Consider the following analogy of technology and social evolution. Our desire is a massive wheel who’s various sections represent basic human needs, and who’s surface is complex (each of us has different priorities/expressions of need). The landscape the wheel crosses represents all possible technologies. As the wheel turns, new areas of technology are within reach. Great gaps appear between the rough surface of the wheel and the technologies it touches. By providing just the right effort, researchers, hardware designers, and software developers create the best match for technology to the social surface. The more fluid and adaptive technology, the smoother the motion. You can envision the social adoption of the philosophy of open design, as a choice that changes the direction of the great wheel. Intentionally navigating the wheel is a complex topic, and is beyond the scope of this post (it requires potent and accurate tech forecasting).
Exploration through development
Today’s web software companies are at a point in time where exploration of value spaces is done by developing small application prototypes. The process begins with an idea, a mockup, or even a minimally functional design. Most developers and software designers have little knowledge of how successful an app will be before they release it. The environment changes rapidly, altering the importance of assumptions a design is based on. Enormous advances in manufacturing have made possible much more fluid hardware prototyping as well.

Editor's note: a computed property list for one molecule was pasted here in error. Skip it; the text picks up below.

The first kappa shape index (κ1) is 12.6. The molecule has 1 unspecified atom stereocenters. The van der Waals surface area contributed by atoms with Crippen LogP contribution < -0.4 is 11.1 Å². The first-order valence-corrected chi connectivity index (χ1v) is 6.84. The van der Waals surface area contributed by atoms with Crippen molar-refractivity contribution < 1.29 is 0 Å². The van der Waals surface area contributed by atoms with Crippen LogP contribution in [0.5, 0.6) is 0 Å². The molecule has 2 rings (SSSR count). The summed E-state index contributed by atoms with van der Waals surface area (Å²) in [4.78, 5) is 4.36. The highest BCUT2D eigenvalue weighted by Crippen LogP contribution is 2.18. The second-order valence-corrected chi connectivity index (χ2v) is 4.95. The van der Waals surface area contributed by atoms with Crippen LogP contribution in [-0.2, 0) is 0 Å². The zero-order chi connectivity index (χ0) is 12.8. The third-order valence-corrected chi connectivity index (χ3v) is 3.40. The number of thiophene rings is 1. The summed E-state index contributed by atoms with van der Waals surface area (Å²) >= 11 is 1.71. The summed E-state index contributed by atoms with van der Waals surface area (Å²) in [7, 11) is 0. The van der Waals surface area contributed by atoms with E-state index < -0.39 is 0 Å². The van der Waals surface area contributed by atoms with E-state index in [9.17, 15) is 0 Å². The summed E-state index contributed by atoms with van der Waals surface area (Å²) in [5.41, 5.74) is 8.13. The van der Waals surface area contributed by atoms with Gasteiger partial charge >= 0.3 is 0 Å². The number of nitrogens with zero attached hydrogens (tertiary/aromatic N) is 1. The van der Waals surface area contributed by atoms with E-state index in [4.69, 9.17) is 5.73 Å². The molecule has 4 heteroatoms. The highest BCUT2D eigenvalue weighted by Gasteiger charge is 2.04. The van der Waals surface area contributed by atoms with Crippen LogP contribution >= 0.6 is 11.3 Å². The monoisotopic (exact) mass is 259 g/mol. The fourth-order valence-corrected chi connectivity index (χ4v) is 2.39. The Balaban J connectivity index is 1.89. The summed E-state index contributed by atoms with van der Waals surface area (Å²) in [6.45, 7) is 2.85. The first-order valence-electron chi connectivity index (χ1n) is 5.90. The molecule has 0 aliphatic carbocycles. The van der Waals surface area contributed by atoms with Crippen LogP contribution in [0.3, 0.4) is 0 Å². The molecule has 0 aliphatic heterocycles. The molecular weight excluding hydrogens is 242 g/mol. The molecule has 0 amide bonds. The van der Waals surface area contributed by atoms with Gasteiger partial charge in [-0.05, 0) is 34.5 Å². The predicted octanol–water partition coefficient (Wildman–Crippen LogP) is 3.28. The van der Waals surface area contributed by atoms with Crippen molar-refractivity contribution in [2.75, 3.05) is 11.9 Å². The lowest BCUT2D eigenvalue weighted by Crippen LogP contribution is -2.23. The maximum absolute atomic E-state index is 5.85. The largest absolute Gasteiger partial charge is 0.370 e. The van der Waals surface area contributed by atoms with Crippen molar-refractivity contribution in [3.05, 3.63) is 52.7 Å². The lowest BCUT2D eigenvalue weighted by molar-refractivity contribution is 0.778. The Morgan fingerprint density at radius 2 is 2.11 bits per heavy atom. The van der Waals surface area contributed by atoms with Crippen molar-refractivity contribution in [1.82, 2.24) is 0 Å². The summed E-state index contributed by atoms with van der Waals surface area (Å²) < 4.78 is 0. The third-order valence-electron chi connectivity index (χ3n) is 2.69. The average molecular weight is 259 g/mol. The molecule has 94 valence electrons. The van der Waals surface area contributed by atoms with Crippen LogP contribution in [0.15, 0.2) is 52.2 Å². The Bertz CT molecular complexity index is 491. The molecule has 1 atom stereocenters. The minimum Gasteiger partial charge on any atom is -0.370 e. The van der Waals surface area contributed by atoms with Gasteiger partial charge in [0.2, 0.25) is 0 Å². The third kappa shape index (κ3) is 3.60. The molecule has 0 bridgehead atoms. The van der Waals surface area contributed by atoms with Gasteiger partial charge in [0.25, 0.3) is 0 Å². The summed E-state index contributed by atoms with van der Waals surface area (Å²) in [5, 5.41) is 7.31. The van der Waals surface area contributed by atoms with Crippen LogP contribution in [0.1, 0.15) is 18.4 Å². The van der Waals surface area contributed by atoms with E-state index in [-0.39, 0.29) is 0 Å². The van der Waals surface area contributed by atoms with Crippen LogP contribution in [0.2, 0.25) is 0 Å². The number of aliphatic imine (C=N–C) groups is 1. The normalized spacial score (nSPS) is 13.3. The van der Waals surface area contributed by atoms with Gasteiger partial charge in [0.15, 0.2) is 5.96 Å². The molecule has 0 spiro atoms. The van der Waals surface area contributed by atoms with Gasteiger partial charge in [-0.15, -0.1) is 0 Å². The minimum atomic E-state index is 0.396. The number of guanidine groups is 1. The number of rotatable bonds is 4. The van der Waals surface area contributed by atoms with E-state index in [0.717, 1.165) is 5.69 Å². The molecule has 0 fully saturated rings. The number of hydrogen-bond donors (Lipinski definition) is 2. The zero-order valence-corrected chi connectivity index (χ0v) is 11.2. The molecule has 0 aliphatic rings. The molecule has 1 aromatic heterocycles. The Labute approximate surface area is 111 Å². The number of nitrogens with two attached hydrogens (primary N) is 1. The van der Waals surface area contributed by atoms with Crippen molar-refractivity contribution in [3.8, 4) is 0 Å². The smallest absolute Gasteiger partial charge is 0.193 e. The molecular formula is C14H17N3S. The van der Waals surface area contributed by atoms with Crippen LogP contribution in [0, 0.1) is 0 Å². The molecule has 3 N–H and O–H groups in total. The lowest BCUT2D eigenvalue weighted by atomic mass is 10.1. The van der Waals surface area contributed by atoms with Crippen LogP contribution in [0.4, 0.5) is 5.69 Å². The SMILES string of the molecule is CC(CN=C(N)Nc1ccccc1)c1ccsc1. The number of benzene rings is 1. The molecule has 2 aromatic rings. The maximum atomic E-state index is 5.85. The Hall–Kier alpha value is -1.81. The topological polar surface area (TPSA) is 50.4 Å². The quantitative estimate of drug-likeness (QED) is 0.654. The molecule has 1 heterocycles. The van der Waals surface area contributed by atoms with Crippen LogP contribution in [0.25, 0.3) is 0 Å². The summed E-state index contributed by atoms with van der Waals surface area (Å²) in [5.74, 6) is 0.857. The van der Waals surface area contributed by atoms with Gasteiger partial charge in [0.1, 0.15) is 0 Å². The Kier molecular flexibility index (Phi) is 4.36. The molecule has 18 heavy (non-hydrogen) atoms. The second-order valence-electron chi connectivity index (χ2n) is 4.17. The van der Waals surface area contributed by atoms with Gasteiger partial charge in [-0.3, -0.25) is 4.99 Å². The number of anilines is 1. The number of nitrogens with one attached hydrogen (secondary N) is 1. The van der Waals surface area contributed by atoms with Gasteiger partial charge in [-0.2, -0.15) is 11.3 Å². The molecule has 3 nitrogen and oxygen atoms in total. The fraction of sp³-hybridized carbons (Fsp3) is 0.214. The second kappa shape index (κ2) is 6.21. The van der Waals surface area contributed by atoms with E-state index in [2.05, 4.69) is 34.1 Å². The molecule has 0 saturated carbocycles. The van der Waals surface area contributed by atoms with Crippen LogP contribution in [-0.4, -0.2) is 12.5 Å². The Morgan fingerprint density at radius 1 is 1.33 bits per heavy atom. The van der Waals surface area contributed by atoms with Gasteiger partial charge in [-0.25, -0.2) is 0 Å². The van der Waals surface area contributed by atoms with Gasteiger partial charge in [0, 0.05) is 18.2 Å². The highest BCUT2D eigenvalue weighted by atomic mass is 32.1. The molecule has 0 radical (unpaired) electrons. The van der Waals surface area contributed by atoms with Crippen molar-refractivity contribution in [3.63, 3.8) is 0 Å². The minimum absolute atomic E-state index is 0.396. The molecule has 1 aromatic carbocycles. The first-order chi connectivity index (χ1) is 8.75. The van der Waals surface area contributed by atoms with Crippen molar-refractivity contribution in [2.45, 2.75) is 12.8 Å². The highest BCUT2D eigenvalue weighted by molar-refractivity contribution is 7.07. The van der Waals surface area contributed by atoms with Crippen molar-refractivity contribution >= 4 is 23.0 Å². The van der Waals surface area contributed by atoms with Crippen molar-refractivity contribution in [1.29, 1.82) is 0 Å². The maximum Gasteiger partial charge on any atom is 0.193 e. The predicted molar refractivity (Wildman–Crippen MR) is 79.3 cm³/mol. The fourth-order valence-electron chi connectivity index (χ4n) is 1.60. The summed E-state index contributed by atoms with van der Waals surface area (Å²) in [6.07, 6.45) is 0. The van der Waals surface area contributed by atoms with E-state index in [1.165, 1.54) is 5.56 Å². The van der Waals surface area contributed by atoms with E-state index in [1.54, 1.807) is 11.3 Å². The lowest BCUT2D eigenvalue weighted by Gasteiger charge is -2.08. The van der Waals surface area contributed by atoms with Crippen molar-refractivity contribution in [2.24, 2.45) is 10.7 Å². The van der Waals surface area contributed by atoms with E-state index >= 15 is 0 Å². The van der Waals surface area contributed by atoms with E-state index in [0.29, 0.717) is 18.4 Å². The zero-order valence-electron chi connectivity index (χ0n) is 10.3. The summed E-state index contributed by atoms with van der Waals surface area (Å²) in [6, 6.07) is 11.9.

Because of the difficulties of predicting the success of software, research budget expenditures are a challenge for BigCos. This unpredictable space is large enough for small groups of developers and designers to found new businesses. The upfront costs to hack together a working prototype can be anywhere from a few days to a few months. The barrier to entry is within reach of a handful of ambitious folks.
the Source of Ideas
The most common source for my own ideas is awareness of a need I share with others. I search about the Net for tools that can do what is needed. If I can’t find one, it’s ether good or bad news. The bad news is that the service is way too expensive to build or unfeasible. The good news is that there may be only a handful of people in the world working the problem because of it’s novelty. The ability to predict future value is one of the many skills a founder must refine. Building an organization that can transition abstract concepts into practical tools is the true test.
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